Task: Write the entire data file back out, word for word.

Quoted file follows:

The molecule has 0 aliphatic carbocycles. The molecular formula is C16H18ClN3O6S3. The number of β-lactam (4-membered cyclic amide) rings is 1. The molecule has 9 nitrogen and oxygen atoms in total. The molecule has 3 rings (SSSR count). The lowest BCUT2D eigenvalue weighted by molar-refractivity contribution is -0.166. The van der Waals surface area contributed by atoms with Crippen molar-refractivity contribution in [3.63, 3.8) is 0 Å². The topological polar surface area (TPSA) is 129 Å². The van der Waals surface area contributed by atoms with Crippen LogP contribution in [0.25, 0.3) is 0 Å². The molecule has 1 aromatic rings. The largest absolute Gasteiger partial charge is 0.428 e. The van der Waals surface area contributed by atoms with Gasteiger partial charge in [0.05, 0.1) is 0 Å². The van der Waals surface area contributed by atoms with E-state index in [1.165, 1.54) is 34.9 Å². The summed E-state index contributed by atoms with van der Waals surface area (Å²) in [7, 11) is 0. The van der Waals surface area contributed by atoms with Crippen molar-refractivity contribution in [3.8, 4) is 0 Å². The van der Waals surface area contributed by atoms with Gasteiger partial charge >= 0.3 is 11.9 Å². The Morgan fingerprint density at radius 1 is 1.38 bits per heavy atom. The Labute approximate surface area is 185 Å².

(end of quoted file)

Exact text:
The molecule has 0 aliphatic carbocycles. The molecular formula is C16H18ClN3O6S3. The number of β-lactam (4-membered cyclic amide) rings is 1. The molecule has 9 nitrogen and oxygen atoms in total. The molecule has 3 rings (SSSR count). The lowest BCUT2D eigenvalue weighted by molar-refractivity contribution is -0.166. The van der Waals surface area contributed by atoms with Crippen molar-refractivity contribution in [3.63, 3.8) is 0 Å². The topological polar surface area (TPSA) is 129 Å². The van der Waals surface area contributed by atoms with Crippen LogP contribution in [0.25, 0.3) is 0 Å². The molecule has 1 aromatic rings. The largest absolute Gasteiger partial charge is 0.428 e. The van der Waals surface area contributed by atoms with Gasteiger partial charge in [0.05, 0.1) is 0 Å². The van der Waals surface area contributed by atoms with E-state index in [1.165, 1.54) is 34.9 Å². The summed E-state index contributed by atoms with van der Waals surface area (Å²) in [7, 11) is 0. The van der Waals surface area contributed by atoms with Crippen molar-refractivity contribution in [3.8, 4) is 0 Å². The van der Waals surface area contributed by atoms with Gasteiger partial charge >= 0.3 is 11.9 Å². The Morgan fingerprint density at radius 1 is 1.38 bits per heavy atom. The Labute approximate surface area is 185 Å².